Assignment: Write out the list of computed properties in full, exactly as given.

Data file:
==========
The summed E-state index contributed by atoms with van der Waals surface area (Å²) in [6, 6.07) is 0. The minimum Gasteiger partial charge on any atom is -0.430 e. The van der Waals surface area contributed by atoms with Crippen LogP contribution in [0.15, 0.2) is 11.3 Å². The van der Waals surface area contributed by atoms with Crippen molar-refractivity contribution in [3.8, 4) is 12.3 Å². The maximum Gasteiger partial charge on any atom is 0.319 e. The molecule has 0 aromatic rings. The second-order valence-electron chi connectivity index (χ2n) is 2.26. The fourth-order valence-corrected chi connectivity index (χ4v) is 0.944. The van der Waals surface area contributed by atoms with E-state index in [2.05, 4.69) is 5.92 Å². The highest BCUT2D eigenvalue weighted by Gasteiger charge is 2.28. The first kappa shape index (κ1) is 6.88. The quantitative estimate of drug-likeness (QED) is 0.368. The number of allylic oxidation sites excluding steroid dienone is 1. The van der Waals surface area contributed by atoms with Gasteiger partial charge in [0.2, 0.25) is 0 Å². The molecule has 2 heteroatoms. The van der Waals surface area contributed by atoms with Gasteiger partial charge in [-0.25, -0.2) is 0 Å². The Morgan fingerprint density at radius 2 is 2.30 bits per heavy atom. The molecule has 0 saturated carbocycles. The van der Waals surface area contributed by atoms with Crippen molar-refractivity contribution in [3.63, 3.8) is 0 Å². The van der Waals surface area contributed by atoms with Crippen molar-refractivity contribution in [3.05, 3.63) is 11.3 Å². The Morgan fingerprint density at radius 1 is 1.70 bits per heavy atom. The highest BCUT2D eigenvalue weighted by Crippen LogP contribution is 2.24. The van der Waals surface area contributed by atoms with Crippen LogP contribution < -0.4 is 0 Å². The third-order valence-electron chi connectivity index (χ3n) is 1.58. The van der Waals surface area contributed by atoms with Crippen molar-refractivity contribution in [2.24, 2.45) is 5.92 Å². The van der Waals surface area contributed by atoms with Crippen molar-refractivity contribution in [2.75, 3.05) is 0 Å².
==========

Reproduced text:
The summed E-state index contributed by atoms with van der Waals surface area (Å²) in [6, 6.07) is 0. The minimum Gasteiger partial charge on any atom is -0.430 e. The van der Waals surface area contributed by atoms with Crippen LogP contribution in [0.15, 0.2) is 11.3 Å². The van der Waals surface area contributed by atoms with Crippen molar-refractivity contribution in [3.8, 4) is 12.3 Å². The maximum Gasteiger partial charge on any atom is 0.319 e. The molecule has 0 aromatic rings. The second-order valence-electron chi connectivity index (χ2n) is 2.26. The fourth-order valence-corrected chi connectivity index (χ4v) is 0.944. The van der Waals surface area contributed by atoms with E-state index in [2.05, 4.69) is 5.92 Å². The highest BCUT2D eigenvalue weighted by Gasteiger charge is 2.28. The first kappa shape index (κ1) is 6.88. The quantitative estimate of drug-likeness (QED) is 0.368. The number of allylic oxidation sites excluding steroid dienone is 1. The van der Waals surface area contributed by atoms with Gasteiger partial charge in [0.2, 0.25) is 0 Å². The molecule has 2 heteroatoms. The van der Waals surface area contributed by atoms with Gasteiger partial charge in [-0.25, -0.2) is 0 Å². The Morgan fingerprint density at radius 2 is 2.30 bits per heavy atom. The molecule has 0 saturated carbocycles. The van der Waals surface area contributed by atoms with Crippen molar-refractivity contribution in [3.63, 3.8) is 0 Å². The van der Waals surface area contributed by atoms with Crippen molar-refractivity contribution in [3.05, 3.63) is 11.3 Å². The Morgan fingerprint density at radius 1 is 1.70 bits per heavy atom. The highest BCUT2D eigenvalue weighted by Crippen LogP contribution is 2.24. The van der Waals surface area contributed by atoms with Crippen LogP contribution < -0.4 is 0 Å². The third-order valence-electron chi connectivity index (χ3n) is 1.58. The van der Waals surface area contributed by atoms with Crippen molar-refractivity contribution in [2.24, 2.45) is 5.92 Å². The van der Waals surface area contributed by atoms with Crippen molar-refractivity contribution in [2.75, 3.05) is 0 Å².